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The discovery of the porosome, its isolation, its structure and dynamics at …


Biology Articles » Cell biology » Discovery of the Porosome: revealing the molecular mechanism of secretion and membrane fusion in cells » Regulation of secretory vesicle swelling: Involvement in expulsion of vesicular contents

Regulation of secretory vesicle swelling: Involvement in expulsion of vesicular contents
- Discovery of the Porosome: revealing the molecular mechanism of secretion and membrane fusion in cells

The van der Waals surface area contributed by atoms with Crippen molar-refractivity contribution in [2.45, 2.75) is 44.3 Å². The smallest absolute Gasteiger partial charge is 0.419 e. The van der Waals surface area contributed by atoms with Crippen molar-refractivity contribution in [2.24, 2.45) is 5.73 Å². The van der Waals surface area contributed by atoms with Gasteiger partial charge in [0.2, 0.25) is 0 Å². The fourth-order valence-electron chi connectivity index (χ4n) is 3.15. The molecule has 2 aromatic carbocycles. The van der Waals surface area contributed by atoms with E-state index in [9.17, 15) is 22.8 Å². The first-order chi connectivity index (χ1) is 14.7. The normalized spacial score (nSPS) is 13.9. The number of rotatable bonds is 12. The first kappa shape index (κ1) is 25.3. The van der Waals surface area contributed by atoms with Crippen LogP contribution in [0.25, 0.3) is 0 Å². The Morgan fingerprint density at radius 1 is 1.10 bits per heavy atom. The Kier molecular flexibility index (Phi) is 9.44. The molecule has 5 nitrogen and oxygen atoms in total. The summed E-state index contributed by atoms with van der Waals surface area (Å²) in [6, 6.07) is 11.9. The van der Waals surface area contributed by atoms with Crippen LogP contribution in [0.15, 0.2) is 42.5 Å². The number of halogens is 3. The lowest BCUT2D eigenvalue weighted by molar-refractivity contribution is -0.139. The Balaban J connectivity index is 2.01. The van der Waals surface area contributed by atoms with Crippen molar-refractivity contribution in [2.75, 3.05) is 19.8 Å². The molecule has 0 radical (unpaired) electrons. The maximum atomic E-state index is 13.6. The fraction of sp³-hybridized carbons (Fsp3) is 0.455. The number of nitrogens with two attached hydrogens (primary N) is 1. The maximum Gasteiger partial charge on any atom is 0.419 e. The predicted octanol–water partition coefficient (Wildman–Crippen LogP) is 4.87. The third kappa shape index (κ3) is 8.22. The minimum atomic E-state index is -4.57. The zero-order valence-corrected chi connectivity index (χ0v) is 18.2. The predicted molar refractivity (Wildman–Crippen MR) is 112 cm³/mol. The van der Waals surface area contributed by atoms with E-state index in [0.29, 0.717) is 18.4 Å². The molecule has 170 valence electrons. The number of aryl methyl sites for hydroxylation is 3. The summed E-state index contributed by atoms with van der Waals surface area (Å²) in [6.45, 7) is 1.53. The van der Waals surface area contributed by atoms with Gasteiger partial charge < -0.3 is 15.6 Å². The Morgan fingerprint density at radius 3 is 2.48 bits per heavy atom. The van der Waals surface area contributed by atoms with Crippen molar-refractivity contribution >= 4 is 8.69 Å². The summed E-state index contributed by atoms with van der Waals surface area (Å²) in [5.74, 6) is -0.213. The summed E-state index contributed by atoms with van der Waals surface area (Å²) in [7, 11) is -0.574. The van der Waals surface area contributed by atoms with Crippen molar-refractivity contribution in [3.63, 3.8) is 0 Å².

In the last decade, the molecular mechanism of vesicle swelling [31-33] and its involvement in the regulated expulsion of vesicular contents [Jena, et al., unpublished observation] has been established. Secretory vesicle swelling is critical for secretion [34-37], however, the underlying mechanism of vesicle swelling was largely unknown until recently [31-33]. In mast cells, an increase in secretory vesicle volume after stimulation of secretion has previously been suggested from electrophysiological measurements [38]. However, direct evidence of secretory vesicle swelling in live cells was first demonstrated in pancreatic acinar cells using the AFM (Fig. 19) [39]. Isolated zymogen granules (ZGs), the membrane-bound secretory vesicles in exocrine pancreas and parotid glands, possess Cland ATP-sensitive, K+-selective ion channels at the vesicle membrane whose activities have been implicated in vesicle swelling [31]. Additionally, secretion of ZG contents in permeabilized pancreatic acinar cells requires the presence of both K+ and Cl- ions. In vitro ZG-pancreatic plasma membrane fusion assays further demonstrate potentiation of fusion in the presence of GTP [39]. Gai protein has been implicated in the regulation of both K+ and Cl- ion channels in a number of tissues. Analogous to the regulation of K+ and Cl- ion channels at the cell plasma membrane, their regulation at the ZG membrane by a Gai3 protein was demonstrated [31]. Isolated ZGs from exocrine pancreas swell rapidly in response to GTP (Fig. 20) [31]. These studies suggested the involvement of rapid water entry into ZGs following exposure to GTP. Therefore, when the possible involvement of water channels or aquaporins in ZG swelling was explored [32], results from the study demonstrate the presence of aquaporin-1 (AQP1) at the ZG membranes and its participation in GTP-mediated vesicle water entry and swelling (Fig. 21) [32]. To further understand the molecular mechanism of secretory vesicle swelling, the regulation of AQP1 in the ZG was investigated [33]. Detergent-solubilized ZGs immunoprecipitated with monoclonal AQP-1 antibody, co-isolates AQP-1, PLA2, Gai3, potassium channel IRK-8, and the chloride channel ClC-2 [33]. Exposure of ZGs to either the potassium channel blocker glyburide, or the PLA2 inhibitor ONO-RS-082, blocked GTP-induced ZG swelling. RBC, known to possess AQP-1 at the plasma membrane, also swell on exposure to the Gai-agonist mastoparan, and respond similarly to ONO-RS-082 and glyburide, as do ZGs. Additionally, liposomes reconstituted with the AQP-1 immunoisolated complex from solubilized ZGs, also swell in response to GTP. Glyburide or ONO-RS-082 abolished the GTP effect in reconstituted liposomes. Furthermore, immunoisolate-reconstituted planar lipid membrane demonstrate conductance, which is sensitive to glyburide and an AQP-1 specific antibody. These results demonstrate a Gai3-PLA2 mediated pathway and potassium channel involvement in AQP-1 regulation (Fig. 22) [33], contributing to our understanding of the molecular mechanism of ZG swelling. Although secretory vesicle swelling is involved in membrane fusion [37], our recent studies demonstrate that its primary role is in the expulsion of vesicular contents during secretion (unpublished observation).


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